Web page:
Families of the 1988 massacre stopped from paying homage

On the last Friday of the ending Iranian year people were prevented from gathering at the Khavaran cemetery on the outskirts of Tehran to pay homage to the victims of the 1988 massacre of political prisoners by the Iranian regime – as well as those killed by the Iranian regime in the 1980s, the National Council of Resistance of Iran (NCRI) reported.

Comprised mostly of the members of the victim’s families, their relatives and friends, the crowd traditionally pays their respects, light candles and say a brief prayer before returning to their homes. Yet, this year the Iranian regime decreed that this peaceful procession was unacceptable.

The state security forces and agents of the Iranian regime’s Ministry of Intelligence and Security prevented the families from holding the gathering. The forces blocked the road leading to the cemetery, cordoned of nearby areas and harassed the people intending to attend the gathering – mostly women and children.

It seems that the regime is trying to suppress all memory of its atrocious acts in 1988.

In the summer of that year, the regime summarily, extra judicially and completely abandoning all rules of legal due process executed tens of thousands of political prisoners held in jails across Iran. Up to this date the regime has never acknowledged the executions, despite a wide array of evidential sources exposing its acts.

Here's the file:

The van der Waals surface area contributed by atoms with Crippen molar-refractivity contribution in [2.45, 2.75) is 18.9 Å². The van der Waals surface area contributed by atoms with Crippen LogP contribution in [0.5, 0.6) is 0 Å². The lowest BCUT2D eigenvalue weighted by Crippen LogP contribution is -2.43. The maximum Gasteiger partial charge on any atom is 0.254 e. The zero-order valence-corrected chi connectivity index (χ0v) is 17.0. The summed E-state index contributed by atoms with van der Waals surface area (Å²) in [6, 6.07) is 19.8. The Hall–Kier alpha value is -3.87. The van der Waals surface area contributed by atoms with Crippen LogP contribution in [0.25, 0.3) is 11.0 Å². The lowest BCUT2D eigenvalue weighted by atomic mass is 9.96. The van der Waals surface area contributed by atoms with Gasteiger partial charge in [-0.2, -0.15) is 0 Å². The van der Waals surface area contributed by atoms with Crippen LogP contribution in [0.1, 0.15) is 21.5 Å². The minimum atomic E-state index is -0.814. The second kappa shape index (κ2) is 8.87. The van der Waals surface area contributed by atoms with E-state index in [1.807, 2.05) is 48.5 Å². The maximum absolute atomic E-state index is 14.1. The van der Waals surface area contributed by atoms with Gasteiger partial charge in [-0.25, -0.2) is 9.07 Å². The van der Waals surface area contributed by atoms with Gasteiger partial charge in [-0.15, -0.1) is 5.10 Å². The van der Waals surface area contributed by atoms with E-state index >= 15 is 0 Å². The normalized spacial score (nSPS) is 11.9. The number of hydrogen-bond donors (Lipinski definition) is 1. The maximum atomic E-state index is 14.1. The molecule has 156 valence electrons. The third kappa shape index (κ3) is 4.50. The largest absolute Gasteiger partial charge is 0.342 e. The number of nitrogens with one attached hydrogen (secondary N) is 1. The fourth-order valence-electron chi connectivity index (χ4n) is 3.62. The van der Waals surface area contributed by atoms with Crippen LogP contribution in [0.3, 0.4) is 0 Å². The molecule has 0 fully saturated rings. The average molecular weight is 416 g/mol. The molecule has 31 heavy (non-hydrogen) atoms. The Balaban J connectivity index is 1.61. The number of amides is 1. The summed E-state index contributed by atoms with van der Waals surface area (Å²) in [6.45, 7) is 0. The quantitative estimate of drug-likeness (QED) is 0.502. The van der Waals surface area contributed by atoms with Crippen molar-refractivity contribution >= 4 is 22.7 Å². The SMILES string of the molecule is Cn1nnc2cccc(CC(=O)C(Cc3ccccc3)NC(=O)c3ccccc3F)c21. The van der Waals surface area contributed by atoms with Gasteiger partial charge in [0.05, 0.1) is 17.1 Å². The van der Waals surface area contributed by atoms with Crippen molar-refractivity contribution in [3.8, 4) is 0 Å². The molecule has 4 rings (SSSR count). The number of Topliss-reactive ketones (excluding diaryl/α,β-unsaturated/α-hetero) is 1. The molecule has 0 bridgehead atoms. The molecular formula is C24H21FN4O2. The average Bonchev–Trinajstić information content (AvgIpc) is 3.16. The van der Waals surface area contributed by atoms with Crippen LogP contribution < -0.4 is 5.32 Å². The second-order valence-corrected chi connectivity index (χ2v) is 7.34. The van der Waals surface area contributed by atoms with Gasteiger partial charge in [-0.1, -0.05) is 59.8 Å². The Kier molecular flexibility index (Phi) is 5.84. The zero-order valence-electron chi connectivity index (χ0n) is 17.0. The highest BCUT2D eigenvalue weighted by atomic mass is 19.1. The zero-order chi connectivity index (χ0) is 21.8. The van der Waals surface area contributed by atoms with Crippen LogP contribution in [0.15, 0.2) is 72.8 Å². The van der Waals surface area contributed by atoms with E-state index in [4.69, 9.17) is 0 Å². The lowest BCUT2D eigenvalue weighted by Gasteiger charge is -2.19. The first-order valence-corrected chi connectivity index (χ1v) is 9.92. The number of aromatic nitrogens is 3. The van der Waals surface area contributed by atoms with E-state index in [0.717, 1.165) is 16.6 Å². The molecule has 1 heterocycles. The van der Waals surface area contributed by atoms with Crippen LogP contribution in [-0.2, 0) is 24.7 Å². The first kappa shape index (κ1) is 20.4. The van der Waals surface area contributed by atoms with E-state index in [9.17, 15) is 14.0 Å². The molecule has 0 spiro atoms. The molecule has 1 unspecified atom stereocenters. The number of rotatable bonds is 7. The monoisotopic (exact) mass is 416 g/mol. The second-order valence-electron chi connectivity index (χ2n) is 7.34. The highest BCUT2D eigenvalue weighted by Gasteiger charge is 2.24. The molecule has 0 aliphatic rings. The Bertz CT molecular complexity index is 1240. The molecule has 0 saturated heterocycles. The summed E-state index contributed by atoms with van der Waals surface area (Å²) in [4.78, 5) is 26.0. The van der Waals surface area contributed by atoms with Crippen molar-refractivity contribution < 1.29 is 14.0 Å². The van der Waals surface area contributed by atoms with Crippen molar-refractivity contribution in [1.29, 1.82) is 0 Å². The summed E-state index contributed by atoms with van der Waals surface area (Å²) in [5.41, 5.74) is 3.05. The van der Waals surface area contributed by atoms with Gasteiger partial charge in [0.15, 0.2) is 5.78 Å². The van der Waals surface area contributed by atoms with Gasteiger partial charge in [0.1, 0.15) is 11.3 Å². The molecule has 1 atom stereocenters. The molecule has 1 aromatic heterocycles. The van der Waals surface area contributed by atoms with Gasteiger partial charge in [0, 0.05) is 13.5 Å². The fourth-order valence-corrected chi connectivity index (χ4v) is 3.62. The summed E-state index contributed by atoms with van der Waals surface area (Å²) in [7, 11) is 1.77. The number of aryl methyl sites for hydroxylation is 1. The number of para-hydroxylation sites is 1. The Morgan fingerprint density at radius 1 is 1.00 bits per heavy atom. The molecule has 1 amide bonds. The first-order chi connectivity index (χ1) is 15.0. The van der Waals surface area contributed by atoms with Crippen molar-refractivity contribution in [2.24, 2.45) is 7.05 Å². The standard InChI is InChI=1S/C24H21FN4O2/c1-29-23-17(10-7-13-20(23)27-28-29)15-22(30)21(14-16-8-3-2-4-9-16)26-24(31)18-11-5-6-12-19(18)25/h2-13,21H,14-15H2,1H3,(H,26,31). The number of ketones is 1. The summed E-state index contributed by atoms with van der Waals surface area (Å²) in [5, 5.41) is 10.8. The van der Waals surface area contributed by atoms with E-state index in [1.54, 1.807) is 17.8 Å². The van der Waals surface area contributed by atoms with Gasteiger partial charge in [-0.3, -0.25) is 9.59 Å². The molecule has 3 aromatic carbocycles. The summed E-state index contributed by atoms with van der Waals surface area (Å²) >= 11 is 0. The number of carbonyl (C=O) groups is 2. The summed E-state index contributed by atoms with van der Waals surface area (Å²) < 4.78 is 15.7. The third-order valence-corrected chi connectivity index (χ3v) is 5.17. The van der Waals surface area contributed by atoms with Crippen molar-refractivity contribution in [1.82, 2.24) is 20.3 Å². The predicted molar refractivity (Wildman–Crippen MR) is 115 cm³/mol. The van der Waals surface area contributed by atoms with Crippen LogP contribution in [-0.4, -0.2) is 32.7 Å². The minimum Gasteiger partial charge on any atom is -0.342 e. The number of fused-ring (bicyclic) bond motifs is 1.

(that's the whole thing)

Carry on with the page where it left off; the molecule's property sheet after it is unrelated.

Because of this secrecy, limited information exists on the identity of the prisoners or the number of people executed. The majority of those executed were either serving prison sentences for their political activities – usually on trumped up charges – or had already finished their sentences but were still kept in prison.

Some of the political prisoners had previously been imprisoned, had served their sentence and had been released, but were again arrested and executed during the massacre.

The widespread spate of killings of political prisoners began in late July 1988 and continued unabated for the whole summer. By the time it stopped in fall, thousands of political prisoners – the overwhelming majority belonging to the People’s Mojahedin Organization of Iran (PMOI/MEK) – had been mercilessly killed.

Mohammed Nourizad, former Cultural Advisor to the regime’s Supreme Leader, revealed last year that more than 33,000 people where executed during the massacre of 1988. His revelations came after he had turned against the Supreme Leader after the regime brutally suppressed the 2009 anti-regime protests.

In a statement issued on November 2nd 2007, Amnesty International wrote, “The executions were authorized at the highest level of the Iranian leadership… Amnesty International believes these executions amount to a crime against humanity.

Under international law, valid in 1988, crimes against humanity consist of widespread or systematic attacks against civilians on discriminatory, including political, grounds. Amnesty International believes that there should be no impunity for human rights violations, no matter where or when they took place.

The 1988 executions should be subject to an independent impartial investigation, and all those responsible should be brought to justice, and receive appropriate penalties.”